Ms Taylor: Yes, I am absolutely very clear that conception is the start. As an organisation made up of a lot of members, our main line is conception, and the majority of our members hold to that view. However, I acknowledge that some Christian doctors and health care professionals might argue for implantation, perhaps, although there would not be any who would argue beyond implantation. I reiterate, as I am sure many of you will be aware, that our belief is that conception is the least arbitrary point and, scientifically and medically, the point that is certainly most credible.

Mr Smyth: That would be our organisation's position as well.

Mr Douglas: Obviously, this is a very delicate situation, and it is very difficult for many people. This has been referred to before, but in light of someone being raped or where there is incest in a family, what is your view on that in terms of abortion?

Ms Taylor: That is incredibly difficult. We have a terrible crime, and a lot of trauma will result from the terrible crime of rape. However, I believe that abortion, as a consequence of that, is just going to simply add another trauma on to an already traumatic situation. It is important to separate out the two issues. The crime is the rape, and what the woman does and the choice that she makes after that should be separate to that decision. It is an incredibly difficult situation. When you look at the research, you see that a lot of women who have had an abortion after rape regret that decision. They have not had a chance to come to any sense of healing after the rape, and that is compounded by the abortion.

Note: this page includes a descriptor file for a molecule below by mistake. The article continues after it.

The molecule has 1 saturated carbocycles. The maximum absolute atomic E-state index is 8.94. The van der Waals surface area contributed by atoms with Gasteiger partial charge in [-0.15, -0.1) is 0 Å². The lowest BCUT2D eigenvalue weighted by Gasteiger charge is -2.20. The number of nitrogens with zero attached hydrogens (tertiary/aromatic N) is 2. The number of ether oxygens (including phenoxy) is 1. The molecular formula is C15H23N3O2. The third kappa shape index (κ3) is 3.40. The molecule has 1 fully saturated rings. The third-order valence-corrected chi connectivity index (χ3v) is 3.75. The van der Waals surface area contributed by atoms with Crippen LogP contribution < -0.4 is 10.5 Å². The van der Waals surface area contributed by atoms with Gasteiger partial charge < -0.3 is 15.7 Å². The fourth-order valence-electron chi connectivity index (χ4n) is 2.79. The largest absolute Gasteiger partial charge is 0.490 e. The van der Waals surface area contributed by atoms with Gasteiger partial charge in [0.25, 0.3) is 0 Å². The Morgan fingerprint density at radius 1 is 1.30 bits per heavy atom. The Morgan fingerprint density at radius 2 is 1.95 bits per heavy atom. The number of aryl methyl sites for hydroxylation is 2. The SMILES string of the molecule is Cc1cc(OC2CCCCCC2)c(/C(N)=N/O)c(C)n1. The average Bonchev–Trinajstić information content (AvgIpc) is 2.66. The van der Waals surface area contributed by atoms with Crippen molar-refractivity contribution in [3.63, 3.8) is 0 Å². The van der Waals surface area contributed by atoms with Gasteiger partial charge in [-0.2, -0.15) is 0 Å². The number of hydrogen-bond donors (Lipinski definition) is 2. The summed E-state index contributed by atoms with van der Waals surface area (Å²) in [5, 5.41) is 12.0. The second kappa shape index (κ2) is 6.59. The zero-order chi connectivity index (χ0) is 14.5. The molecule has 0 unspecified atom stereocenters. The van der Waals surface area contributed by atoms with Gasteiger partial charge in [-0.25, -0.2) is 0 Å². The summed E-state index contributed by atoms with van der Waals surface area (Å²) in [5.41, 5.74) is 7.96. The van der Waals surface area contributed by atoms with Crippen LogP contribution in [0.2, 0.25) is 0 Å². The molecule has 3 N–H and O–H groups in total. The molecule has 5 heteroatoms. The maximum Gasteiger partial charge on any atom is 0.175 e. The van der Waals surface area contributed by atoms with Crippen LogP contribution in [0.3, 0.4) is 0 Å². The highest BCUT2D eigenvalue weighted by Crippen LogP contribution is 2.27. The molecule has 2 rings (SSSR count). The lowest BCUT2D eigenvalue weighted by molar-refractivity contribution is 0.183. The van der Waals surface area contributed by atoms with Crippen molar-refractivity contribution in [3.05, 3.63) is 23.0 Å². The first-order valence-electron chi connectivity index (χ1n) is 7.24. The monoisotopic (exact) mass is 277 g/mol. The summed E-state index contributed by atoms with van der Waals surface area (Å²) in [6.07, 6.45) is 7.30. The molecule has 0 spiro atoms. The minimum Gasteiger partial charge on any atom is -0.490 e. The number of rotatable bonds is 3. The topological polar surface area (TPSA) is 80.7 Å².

It is rare that much research is done on interviewing women who have been raped and kept the child. However, research was done in the US on about 120 women, and nearly all of those who kept their child were very grateful, and it actually helped the sense of healing and recovery from the trauma of the rape itself. Obviously, any kind of research is going to be very difficult to carry out, and a lot of it is anecdotal; therefore, I cannot say for definite to women that it is best to do one or the other. Certainly, anecdotally, it appears that the best alternative is to help and support women through a pregnancy and whether she requires adoption or keeps the baby afterwards. There is a problem of assuming that abortion is the easy answer after a rape. There is an assumption that, "OK, let us just get rid of the problem," but actually that is not the easy answer. That causes another problem. It is very difficult, but I would not support abortion after rape. I would throw everything at the woman to really support and help her.

Mr Smyth: There are some figures from the Rape Crisis Network Ireland that you may find interesting. A very recent and very local study in 2013 found that in 90 cases of pregnancy through rape, only 17 women and girls chose to have a termination, which is 15%. I think the perception is that most people choose a termination as "the right thing to do", but we challenge that assumption. We believe in redemption, and that out of something horrendous — one of the most grave human rights abuses, to use that language — something good, positive and life-affirming can result. Again, we want to see pathways of support for the women in that situation.